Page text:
The authors of A People’s Atlas have made deliberate choices about how to tell this alternative narrative of Detroit. This is particularly true in their choice of representation, that includes a mixture of interviews, mapping subaltern sites of significance to Black, Latino and Indigenous Detroiters, along with other thoughtful forms of representation. The book uses the unmediated language of activists and underrepresented groups to show how Detroiters have not been passive recipients of racialized urban policy, but have played an active role in nurturing their communities and resisting the devastation brought by revanchism.
Through its connections to both global movements and sociopolitical processes, A People’s Atlas presents Detroit not as a case of exceptionalism, but as a significant case for scholars and activists to examine as a site of experimentation for extreme neoliberalism that is potentially foreshadowing of things to come in cities around the world. In other words, as explained by scholars Owen Kirkpatrick and Michael Peter Smith, Detroit’s “anomaly serves to camouflage the fact that the city may well represent the leading political edge and/or logical endpoint of advanced (post-crisis) neoliberal austerity.”² The depiction of how new forms of dispossession of Detroiters represents a growing threat to communities in cities everywhere highlights why discussions about Detroit’s relevance are so important.
By weaving the ideological threads of activists organizing for racial justice throughout Detroit’s history, the authors make it easy to understand how their influences have played a significant role in shaping politics in the city today. This begins with groups like the League of Revolutionary Black Workers, who fought against racial divisions in unionization, as well as highlighting the anti-capitalist, and anti-imperialist focus of groups like the Black Panthers. The influence of these ideologies on other, more contemporary, organizing highlighted in the book includes the ways that these values are applied to urban gardening, water rights and community education. The Atlas in many instances serves as a guide to the lineage of activism in Detroit, providing interesting insights into the future trajectories of this organizing. They leave us with this thought about the impacts of Detroit’s long lineage of progressive social movements: “What if Detroit—and the stories of Detroiters—are captivating not because they are so different, but because they have so much in common with such a wide variety of people and places?”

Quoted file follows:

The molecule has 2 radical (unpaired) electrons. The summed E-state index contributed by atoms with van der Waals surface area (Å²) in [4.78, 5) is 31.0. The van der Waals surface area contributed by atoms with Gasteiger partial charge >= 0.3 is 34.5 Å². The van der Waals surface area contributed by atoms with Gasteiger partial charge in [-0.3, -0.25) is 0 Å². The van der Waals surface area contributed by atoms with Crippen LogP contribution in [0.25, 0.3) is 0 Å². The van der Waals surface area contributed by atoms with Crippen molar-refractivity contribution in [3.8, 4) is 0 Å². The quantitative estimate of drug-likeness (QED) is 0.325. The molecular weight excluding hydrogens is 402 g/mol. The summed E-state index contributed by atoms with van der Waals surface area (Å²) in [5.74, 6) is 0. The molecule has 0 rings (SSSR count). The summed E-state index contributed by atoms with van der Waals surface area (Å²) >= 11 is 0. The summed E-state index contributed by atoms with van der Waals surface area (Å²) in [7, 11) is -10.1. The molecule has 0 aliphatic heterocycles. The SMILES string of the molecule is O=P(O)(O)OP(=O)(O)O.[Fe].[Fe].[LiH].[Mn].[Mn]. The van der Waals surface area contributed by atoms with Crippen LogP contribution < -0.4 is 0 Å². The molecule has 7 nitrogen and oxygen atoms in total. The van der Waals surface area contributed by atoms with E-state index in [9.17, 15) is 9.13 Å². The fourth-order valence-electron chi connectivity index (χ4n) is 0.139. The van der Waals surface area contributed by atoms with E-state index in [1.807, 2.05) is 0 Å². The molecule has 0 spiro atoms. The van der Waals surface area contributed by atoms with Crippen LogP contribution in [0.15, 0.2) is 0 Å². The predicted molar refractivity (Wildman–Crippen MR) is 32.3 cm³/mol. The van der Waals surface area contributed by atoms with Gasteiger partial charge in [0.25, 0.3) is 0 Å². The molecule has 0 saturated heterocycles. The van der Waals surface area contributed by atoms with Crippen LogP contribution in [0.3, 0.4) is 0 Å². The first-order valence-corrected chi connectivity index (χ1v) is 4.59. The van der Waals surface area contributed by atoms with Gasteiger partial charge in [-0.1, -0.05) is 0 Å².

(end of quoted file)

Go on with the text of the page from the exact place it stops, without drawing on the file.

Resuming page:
A People’s Atlas also provides an excellent example for scholars and activists who are hoping to co-produce effective and accessible ways of sharing narratives around organizing efforts and community histories. It is often difficult to do justice to the richness of community- engaged research through the traditional formats offered for academic publications. There are many instances where social justice concerned researchers in planning are unable to fully develop their work into a well-rounded depiction of community voices and resistance due to the structure and hyper-specific demands of academic writing (e.g. the scientific method, formatting in academic journal articles and reviewer biases). In other words, academic writing does not normally lend itself to sharing findings in a non-traditional way like mapping community histories or publishing activist interviews. However, the authors have bridged this divide by thoughtfully incorporating inventive media for telling stories of Detroit’s activist history, while also building on theory through their careful framing of these topics through the lenses of political economy and critical race theory. The Atlas’ ability to traverse these boundaries of what academia will legitimize by collaborating with activists to produce a well-researched catalogue of historic and contemporary narratives from activists is an important addition to scholarship in Detroit and the field of planning. The authors provide an instructive example of how the richness of community narratives can be assembled to showcase their significance across the landscape of Detroit and in ways that are of interest to many audiences.
Lisa Berglund is an assistant professor in the School of Planning at Dalhousie, University in Halifax, Nova Scotia. Her research focuses on community development in the context of neighborhood change, particularly in Detroit. She is concerned with the historically demonstrated potential for race and class disparity to be reproduced in cities rebuilding due to economic, social and/or political crises.
¹Smith, Neil. 1996. “From Gentrification to the Revanchist City.” In The New Urban Frontier: Gentrification and the Revanchist City, 206–27. New York: Routledge.
²Kirkpatrick, L. Owen, and Michael Peter Smith. “Rereading Detroit: Toward a Polanyian Methodology.” In Reinventing Detroit: The Politics of Possibility, 3–14. New Brunswick, N.J: Transaction Publishers, 2015.